Efficiency: What happens when you have two estimators that are both unbiased? Which one should you use? The next property we consider, efficiency, provides a criterion for comparing unbiased estimators that depends on their variance.

    Definition 3.2

    If \(\hat{\theta}_1\) and \(\hat{\theta}_2\) are both unbiased estimators of \(\theta\) and \(\text{Var}(\hat{\theta}_1) < \text{Var}(\hat{\theta}_2)\), then \(\hat{\theta}_1\) is said to be more efficient than \(\hat{\theta}_2\).

    We will again explore this property with a simulation, this time in the context of the uniform distribution on the closed interval [0,\(\beta\)].

    At the start of lab, we will find the method of moments estimator for \(\beta\) to be \(\hat{\beta}_1 = 2\bar{X}\), i.e., twice the mean of a given sample. It can be shown that this estimator is unbiased (a fact we will prove later). Using maximum likelihood estimation, we can find another unbiased estimator of \(\beta\) given by \(\hat{\beta}_2 = ((n+1)/n)X_{\text{max}}\), where \(X_{\text{max}}\) denotes the largest value in a random sample (it is referred to as the largest order statistic).

    Use the following code (already provided in your lab notebook) to run a simulation to see how these two estimators perform in the specific context of drawing random samples of size 25 from uniform [0,12].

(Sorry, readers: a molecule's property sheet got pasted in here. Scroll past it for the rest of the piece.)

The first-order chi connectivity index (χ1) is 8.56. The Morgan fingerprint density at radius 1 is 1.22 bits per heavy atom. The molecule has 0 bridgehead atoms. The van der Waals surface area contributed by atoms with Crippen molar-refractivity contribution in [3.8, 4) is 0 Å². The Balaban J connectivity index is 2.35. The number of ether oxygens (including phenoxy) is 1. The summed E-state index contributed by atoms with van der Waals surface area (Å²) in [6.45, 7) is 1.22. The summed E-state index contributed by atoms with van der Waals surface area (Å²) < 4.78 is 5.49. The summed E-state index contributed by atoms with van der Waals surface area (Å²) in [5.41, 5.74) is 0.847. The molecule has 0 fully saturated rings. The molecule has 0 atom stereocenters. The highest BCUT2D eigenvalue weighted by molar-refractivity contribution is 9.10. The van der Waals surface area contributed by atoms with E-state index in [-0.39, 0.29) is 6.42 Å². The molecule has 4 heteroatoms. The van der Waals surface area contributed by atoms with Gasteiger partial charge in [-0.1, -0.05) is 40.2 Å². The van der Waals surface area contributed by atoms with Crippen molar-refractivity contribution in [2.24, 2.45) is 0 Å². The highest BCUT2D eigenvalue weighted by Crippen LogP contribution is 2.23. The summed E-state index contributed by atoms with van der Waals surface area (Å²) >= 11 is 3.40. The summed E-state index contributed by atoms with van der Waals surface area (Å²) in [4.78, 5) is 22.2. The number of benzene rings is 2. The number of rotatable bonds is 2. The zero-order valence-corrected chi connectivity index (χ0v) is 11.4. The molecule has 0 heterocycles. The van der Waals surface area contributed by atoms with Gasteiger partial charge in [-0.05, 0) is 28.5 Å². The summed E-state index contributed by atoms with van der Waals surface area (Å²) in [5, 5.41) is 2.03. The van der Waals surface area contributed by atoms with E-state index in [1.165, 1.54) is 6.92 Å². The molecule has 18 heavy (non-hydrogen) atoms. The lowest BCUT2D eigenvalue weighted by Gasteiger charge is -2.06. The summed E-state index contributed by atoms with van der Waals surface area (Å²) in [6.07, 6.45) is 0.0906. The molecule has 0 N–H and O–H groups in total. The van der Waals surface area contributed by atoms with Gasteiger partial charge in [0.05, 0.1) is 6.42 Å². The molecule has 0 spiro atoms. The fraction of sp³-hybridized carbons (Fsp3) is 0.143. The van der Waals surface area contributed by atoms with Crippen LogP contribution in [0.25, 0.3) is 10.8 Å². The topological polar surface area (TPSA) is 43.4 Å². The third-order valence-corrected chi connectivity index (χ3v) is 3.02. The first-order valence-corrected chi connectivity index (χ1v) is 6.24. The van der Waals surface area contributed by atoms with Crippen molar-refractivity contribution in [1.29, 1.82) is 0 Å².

beta.1hat = numeric(1000)
    beta.2hat = numeric(1000)
    for (i in 1:1000)
      x = runif(25, 0, 12)            # draw a random sample of size 25 from uniform[0,12]
      beta.1hat[i] = 2 * mean(x)
      beta.2hat[i] = ((25 + 1)/25) * max(x)
    # descriptive statistics
    # graphical comparison
    hist(beta.1hat, xlim = c(8,16), ylim = c(0,650), xlab = "2*mean")
    hist(beta.2hat, xlim = c(8,16), ylim = c(0,650), xlab = "((25+1)/25)*max")


    Pause for Reflection #4

    1. Do the results support the claim that both \(\hat{\beta}_1\) (beta.1hat) and \(\hat{\beta}_2\) (beta.2hat) are unbiased estimators for \(\beta\)? Why or why not?